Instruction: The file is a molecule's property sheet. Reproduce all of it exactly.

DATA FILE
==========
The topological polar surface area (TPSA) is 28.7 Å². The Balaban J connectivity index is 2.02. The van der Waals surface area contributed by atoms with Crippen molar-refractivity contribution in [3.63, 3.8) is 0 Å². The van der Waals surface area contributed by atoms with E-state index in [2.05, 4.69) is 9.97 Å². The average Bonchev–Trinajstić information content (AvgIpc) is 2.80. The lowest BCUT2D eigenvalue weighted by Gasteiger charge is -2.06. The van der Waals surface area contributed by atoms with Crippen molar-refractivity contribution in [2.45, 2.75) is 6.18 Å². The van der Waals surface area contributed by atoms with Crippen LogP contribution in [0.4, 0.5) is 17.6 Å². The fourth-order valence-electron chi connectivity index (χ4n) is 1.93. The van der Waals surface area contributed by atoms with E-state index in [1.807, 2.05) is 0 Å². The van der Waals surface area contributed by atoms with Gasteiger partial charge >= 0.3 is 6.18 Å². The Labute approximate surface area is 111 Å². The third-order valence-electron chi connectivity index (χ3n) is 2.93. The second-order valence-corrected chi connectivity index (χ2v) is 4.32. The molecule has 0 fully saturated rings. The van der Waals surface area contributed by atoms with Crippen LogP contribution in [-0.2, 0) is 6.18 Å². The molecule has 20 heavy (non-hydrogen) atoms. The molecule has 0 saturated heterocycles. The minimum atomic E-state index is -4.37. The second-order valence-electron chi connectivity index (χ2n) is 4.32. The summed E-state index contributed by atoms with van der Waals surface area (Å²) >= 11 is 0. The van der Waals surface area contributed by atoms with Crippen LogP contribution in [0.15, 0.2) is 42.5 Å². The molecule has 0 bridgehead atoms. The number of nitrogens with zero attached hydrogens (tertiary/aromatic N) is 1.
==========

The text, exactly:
The topological polar surface area (TPSA) is 28.7 Å². The Balaban J connectivity index is 2.02. The van der Waals surface area contributed by atoms with Crippen molar-refractivity contribution in [3.63, 3.8) is 0 Å². The van der Waals surface area contributed by atoms with E-state index in [2.05, 4.69) is 9.97 Å². The average Bonchev–Trinajstić information content (AvgIpc) is 2.80. The lowest BCUT2D eigenvalue weighted by Gasteiger charge is -2.06. The van der Waals surface area contributed by atoms with Crippen molar-refractivity contribution in [2.45, 2.75) is 6.18 Å². The van der Waals surface area contributed by atoms with Crippen LogP contribution in [0.4, 0.5) is 17.6 Å². The fourth-order valence-electron chi connectivity index (χ4n) is 1.93. The van der Waals surface area contributed by atoms with E-state index in [1.807, 2.05) is 0 Å². The van der Waals surface area contributed by atoms with Gasteiger partial charge >= 0.3 is 6.18 Å². The Labute approximate surface area is 111 Å². The third-order valence-electron chi connectivity index (χ3n) is 2.93. The second-order valence-corrected chi connectivity index (χ2v) is 4.32. The molecule has 0 fully saturated rings. The van der Waals surface area contributed by atoms with Crippen LogP contribution in [-0.2, 0) is 6.18 Å². The molecule has 20 heavy (non-hydrogen) atoms. The molecule has 0 saturated heterocycles. The minimum atomic E-state index is -4.37. The second-order valence-electron chi connectivity index (χ2n) is 4.32. The summed E-state index contributed by atoms with van der Waals surface area (Å²) >= 11 is 0. The van der Waals surface area contributed by atoms with Crippen LogP contribution in [0.15, 0.2) is 42.5 Å². The molecule has 0 bridgehead atoms. The number of nitrogens with zero attached hydrogens (tertiary/aromatic N) is 1.